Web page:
US elections are held on a Tuesday thanks to 19th century farmers

Poll workers prepare voting booths for a California primary election—held on a Tuesday, per tradition.
Poll workers prepare voting booths for a California primary election—held on a Tuesday, per tradition.
Image: AP Photo/Richard Vogel
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US election day is Tuesday, Nov. 6, and as the date draws near, voters are registering in droves (thanks, Taylor Swift?) and making plans to get themselves and their neighbors to the polls. The US is an anomaly when it comes to election-day timing—most other countries vote on Saturday or Sundayand has been cited as a barrier to voter participation; 14% of non-voters in the 2016 election say they skipped out on voting because they were too busy or had a conflicting work or school schedule.

To understand why the US is an outlier in this regard, we need to go back to 1845, the year Congress declared that the first Tuesday after the first Monday in November would be election day. Back then, lawmakers assumed voters, then all white men, had three constraints:

  1. voters may be farmers who would mostly be done with harvest by November, but would need to be in town for market day, usually held on Wednesdays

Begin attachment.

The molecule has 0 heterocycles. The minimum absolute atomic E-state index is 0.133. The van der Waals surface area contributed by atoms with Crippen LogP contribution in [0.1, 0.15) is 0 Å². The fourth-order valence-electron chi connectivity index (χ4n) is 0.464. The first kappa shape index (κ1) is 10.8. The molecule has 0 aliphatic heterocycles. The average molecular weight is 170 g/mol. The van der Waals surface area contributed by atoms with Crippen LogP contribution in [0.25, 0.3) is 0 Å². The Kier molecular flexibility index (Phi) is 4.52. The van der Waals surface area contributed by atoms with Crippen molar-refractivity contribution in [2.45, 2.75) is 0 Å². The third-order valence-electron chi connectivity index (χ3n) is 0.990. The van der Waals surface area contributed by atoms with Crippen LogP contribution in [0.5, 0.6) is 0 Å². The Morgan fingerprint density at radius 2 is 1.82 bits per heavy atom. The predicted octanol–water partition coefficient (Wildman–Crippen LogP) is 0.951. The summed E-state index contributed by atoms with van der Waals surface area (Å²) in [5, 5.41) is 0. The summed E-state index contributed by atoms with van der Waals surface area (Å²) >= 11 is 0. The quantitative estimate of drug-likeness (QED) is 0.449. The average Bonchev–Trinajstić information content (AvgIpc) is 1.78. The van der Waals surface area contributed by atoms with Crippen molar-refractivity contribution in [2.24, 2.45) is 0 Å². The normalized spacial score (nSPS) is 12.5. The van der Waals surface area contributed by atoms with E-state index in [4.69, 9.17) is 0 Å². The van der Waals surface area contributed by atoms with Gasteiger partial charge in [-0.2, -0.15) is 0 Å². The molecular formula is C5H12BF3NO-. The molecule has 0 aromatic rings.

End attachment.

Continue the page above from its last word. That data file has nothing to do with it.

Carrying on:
2. traveling on the Sabbath (Sunday) was a no-go
  3. voters may be celebrating All-Saints Day on November 1

Given that it took people back then a long time to get around—trains, boats, or horse-and-buggy were your main options—voting on a Tuesday seemed most reasonable, given constraints one and two: voters had all of Monday to travel to their county seat, vote on Tuesday, and be back for the Wednesday market. And indicating that election day must be the first Tuesday after the first Monday ensured that voting wouldn’t coincide with All-Saints Day.

In short: Americans vote on Tuesdays because that’s what made the most sense 173 years ago.

Attempts at reform have failed so far. Former US representative Steve Israel, a democrat from New York tried several times to advance legislation moving election day to a weekend, and in 2017, senator Jack Reed, a Rhode Island democrat, and the late representative Louise Slaughter, a New York democrat, tried again, but we’re still voting on Tuesday.

Though weekend voting could improve overall turnout, it’s not a panacea. A weekend vote privileges white-collar voters who are more likely to have a traditional Saturday-Sunday weekend. In Inc magazine, Suzanne Lucas points out that even if election day were a federal holiday, retail and restaurant employees would still be working; the same goes for a weekend election day. Hospitals, shops, and eateries would remain staffed, and the quarter of Americans that work jobs with no paid time off, would be unlikely to enjoy a holiday on election day. That number lines up with poll results: the Economic Policy Institute estimates that a quarter of US workers report in on Labor Day, and another poll found that a quarter of US workers say they’ll be required to work Christmas, Thanksgiving, or New Year’s, while an additional 20% said there’s a chance they’d be called in.

Then there are the more systemic issues. Other reasons non-voters gave for shirking the 2016 vote included “didn’t like candidates or campaign issues” (25%) and “felt vote wouldn’t make a difference” (15%). Unfortunately, changing election day won’t do much to solve disillusionment.